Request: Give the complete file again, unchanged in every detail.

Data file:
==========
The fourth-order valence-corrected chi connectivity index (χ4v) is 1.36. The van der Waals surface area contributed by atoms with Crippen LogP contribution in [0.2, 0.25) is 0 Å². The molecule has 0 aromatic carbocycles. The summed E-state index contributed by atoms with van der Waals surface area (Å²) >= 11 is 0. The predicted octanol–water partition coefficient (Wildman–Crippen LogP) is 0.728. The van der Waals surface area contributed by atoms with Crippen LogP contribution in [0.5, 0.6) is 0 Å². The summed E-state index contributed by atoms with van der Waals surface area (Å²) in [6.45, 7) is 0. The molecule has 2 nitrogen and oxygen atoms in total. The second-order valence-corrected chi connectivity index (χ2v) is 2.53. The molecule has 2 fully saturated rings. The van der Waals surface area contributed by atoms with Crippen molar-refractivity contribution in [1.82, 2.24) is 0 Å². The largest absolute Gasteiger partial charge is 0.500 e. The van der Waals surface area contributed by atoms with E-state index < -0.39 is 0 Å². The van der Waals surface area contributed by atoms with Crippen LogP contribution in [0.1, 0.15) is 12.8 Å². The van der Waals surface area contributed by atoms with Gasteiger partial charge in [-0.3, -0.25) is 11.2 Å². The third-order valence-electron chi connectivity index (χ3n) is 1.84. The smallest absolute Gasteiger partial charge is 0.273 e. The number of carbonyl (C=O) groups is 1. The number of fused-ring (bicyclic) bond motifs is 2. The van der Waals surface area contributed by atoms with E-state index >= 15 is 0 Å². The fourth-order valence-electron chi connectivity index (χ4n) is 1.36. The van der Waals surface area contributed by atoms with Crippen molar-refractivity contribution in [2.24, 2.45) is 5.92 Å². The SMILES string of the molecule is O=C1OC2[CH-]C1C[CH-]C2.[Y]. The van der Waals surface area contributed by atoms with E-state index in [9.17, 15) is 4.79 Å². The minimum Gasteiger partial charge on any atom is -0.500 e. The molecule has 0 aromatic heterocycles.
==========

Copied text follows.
The fourth-order valence-corrected chi connectivity index (χ4v) is 1.36. The van der Waals surface area contributed by atoms with Crippen LogP contribution in [0.2, 0.25) is 0 Å². The molecule has 0 aromatic carbocycles. The summed E-state index contributed by atoms with van der Waals surface area (Å²) >= 11 is 0. The predicted octanol–water partition coefficient (Wildman–Crippen LogP) is 0.728. The van der Waals surface area contributed by atoms with Crippen LogP contribution in [0.5, 0.6) is 0 Å². The summed E-state index contributed by atoms with van der Waals surface area (Å²) in [6.45, 7) is 0. The molecule has 2 nitrogen and oxygen atoms in total. The second-order valence-corrected chi connectivity index (χ2v) is 2.53. The molecule has 2 fully saturated rings. The van der Waals surface area contributed by atoms with Crippen molar-refractivity contribution in [1.82, 2.24) is 0 Å². The largest absolute Gasteiger partial charge is 0.500 e. The van der Waals surface area contributed by atoms with E-state index < -0.39 is 0 Å². The van der Waals surface area contributed by atoms with Crippen LogP contribution in [0.1, 0.15) is 12.8 Å². The van der Waals surface area contributed by atoms with Gasteiger partial charge in [-0.3, -0.25) is 11.2 Å². The third-order valence-electron chi connectivity index (χ3n) is 1.84. The smallest absolute Gasteiger partial charge is 0.273 e. The number of carbonyl (C=O) groups is 1. The number of fused-ring (bicyclic) bond motifs is 2. The van der Waals surface area contributed by atoms with E-state index >= 15 is 0 Å². The fourth-order valence-electron chi connectivity index (χ4n) is 1.36. The van der Waals surface area contributed by atoms with Crippen molar-refractivity contribution in [2.24, 2.45) is 5.92 Å². The SMILES string of the molecule is O=C1OC2[CH-]C1C[CH-]C2.[Y]. The van der Waals surface area contributed by atoms with E-state index in [9.17, 15) is 4.79 Å². The minimum Gasteiger partial charge on any atom is -0.500 e. The molecule has 0 aromatic heterocycles.